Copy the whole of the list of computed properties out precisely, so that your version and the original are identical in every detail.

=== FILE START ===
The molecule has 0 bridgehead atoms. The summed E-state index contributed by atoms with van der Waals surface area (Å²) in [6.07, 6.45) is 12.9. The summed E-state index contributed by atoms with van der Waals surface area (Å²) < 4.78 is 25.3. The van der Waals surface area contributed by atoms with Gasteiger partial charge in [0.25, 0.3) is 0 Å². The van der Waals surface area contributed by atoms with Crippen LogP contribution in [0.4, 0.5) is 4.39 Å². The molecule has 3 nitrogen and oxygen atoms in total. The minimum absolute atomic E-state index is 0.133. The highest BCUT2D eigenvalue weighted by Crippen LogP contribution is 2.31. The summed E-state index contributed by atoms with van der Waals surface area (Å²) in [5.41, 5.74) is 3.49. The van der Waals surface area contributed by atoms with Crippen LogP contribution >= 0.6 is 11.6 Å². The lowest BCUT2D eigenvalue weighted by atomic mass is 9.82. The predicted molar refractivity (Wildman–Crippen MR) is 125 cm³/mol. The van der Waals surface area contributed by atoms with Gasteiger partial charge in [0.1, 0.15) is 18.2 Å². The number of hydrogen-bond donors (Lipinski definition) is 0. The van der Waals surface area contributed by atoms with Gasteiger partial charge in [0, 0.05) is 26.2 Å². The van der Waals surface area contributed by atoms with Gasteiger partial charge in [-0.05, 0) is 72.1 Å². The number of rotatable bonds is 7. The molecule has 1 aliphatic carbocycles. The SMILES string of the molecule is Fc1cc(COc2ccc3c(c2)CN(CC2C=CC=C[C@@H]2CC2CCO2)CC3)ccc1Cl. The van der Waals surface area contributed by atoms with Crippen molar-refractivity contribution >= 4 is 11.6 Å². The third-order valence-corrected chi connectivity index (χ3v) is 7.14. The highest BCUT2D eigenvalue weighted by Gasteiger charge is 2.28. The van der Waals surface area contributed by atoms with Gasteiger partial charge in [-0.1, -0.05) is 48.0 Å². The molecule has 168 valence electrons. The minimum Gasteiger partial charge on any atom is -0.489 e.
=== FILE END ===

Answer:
The molecule has 0 bridgehead atoms. The summed E-state index contributed by atoms with van der Waals surface area (Å²) in [6.07, 6.45) is 12.9. The summed E-state index contributed by atoms with van der Waals surface area (Å²) < 4.78 is 25.3. The van der Waals surface area contributed by atoms with Gasteiger partial charge in [0.25, 0.3) is 0 Å². The van der Waals surface area contributed by atoms with Crippen LogP contribution in [0.4, 0.5) is 4.39 Å². The molecule has 3 nitrogen and oxygen atoms in total. The minimum absolute atomic E-state index is 0.133. The highest BCUT2D eigenvalue weighted by Crippen LogP contribution is 2.31. The summed E-state index contributed by atoms with van der Waals surface area (Å²) in [5.41, 5.74) is 3.49. The van der Waals surface area contributed by atoms with Crippen LogP contribution >= 0.6 is 11.6 Å². The lowest BCUT2D eigenvalue weighted by atomic mass is 9.82. The predicted molar refractivity (Wildman–Crippen MR) is 125 cm³/mol. The van der Waals surface area contributed by atoms with Gasteiger partial charge in [0.1, 0.15) is 18.2 Å². The number of hydrogen-bond donors (Lipinski definition) is 0. The van der Waals surface area contributed by atoms with Gasteiger partial charge in [0, 0.05) is 26.2 Å². The van der Waals surface area contributed by atoms with Gasteiger partial charge in [-0.05, 0) is 72.1 Å². The number of rotatable bonds is 7. The molecule has 1 aliphatic carbocycles. The SMILES string of the molecule is Fc1cc(COc2ccc3c(c2)CN(CC2C=CC=C[C@@H]2CC2CCO2)CC3)ccc1Cl. The van der Waals surface area contributed by atoms with Crippen molar-refractivity contribution >= 4 is 11.6 Å². The third-order valence-corrected chi connectivity index (χ3v) is 7.14. The highest BCUT2D eigenvalue weighted by Gasteiger charge is 2.28. The van der Waals surface area contributed by atoms with Gasteiger partial charge in [-0.1, -0.05) is 48.0 Å². The molecule has 168 valence electrons. The minimum Gasteiger partial charge on any atom is -0.489 e.